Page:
In Porous Borders: Multiracial Migrations and the Law in the US-Mexico Borderlands, Julian Lim provides an eminently readable analysis of mixing, passing, and crossing of all kinds, focused geographically in and around the US border town of El Paso, Texas, as the nineteenth century turned to the twentieth. In Lim's account, little is solid or fixed: not borders, not bodies, not law, and especially not racial meaning. The porousness of multiple boundaries—not just the United States–Mexico territorial line—reveals the conditional, contextual meaning of race, always subject to change, already recast, entirely socially constructed. Lim's deep analysis highlights contingency in the lives of Chinese immigrants, African Americans, and Mexicans and Mexican Americans, depending on their physical location, how law and society racialized their bodies at particular moments, and how they themselves acted, resisted, and innovated to determine their own existence. Lim likewise...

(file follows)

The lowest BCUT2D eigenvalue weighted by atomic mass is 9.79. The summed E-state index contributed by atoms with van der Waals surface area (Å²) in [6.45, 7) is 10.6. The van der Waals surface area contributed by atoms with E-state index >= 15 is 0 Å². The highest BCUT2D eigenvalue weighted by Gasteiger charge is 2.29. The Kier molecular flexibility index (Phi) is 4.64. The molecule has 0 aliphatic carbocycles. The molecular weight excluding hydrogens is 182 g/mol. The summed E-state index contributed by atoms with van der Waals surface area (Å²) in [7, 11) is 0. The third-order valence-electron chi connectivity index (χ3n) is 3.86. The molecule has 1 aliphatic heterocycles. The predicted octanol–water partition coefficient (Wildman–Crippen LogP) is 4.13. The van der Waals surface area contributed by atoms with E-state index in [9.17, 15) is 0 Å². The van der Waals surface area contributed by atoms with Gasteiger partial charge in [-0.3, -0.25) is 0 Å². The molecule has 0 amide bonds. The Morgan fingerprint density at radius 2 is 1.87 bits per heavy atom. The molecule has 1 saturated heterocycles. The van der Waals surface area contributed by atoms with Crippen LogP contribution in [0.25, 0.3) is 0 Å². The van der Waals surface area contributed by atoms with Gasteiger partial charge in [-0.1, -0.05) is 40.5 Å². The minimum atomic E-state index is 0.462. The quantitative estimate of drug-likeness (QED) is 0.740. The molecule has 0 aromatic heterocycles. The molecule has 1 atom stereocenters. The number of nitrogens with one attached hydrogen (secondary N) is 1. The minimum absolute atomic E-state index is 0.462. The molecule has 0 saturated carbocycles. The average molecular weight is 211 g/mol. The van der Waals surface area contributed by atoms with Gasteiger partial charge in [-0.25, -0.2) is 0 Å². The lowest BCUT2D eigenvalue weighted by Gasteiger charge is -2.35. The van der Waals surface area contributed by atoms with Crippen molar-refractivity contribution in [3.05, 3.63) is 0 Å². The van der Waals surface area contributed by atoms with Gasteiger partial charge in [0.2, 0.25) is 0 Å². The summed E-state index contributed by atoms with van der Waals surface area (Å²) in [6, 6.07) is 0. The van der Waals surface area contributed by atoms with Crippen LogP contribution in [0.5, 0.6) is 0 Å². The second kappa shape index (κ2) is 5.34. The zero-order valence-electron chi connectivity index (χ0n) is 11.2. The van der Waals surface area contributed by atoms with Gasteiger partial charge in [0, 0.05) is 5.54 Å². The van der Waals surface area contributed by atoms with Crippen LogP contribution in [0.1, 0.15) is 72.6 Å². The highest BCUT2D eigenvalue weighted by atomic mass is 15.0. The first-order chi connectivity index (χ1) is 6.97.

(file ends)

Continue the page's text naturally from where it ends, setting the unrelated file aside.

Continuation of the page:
Book Review|May 01 2019
Porous Borders: Multiracial Migrations and the Law in the US-Mexico Borderlands
Hispanic American Historical Review (2019) 99 (2): 368-369.
Kif Augustine-Adams; Porous Borders: Multiracial Migrations and the Law in the US-Mexico Borderlands. Hispanic American Historical Review 1 May 2019; 99 (2): 368–369. doi: https://doi.org/10.1215/00182168-7370445
Download citation file: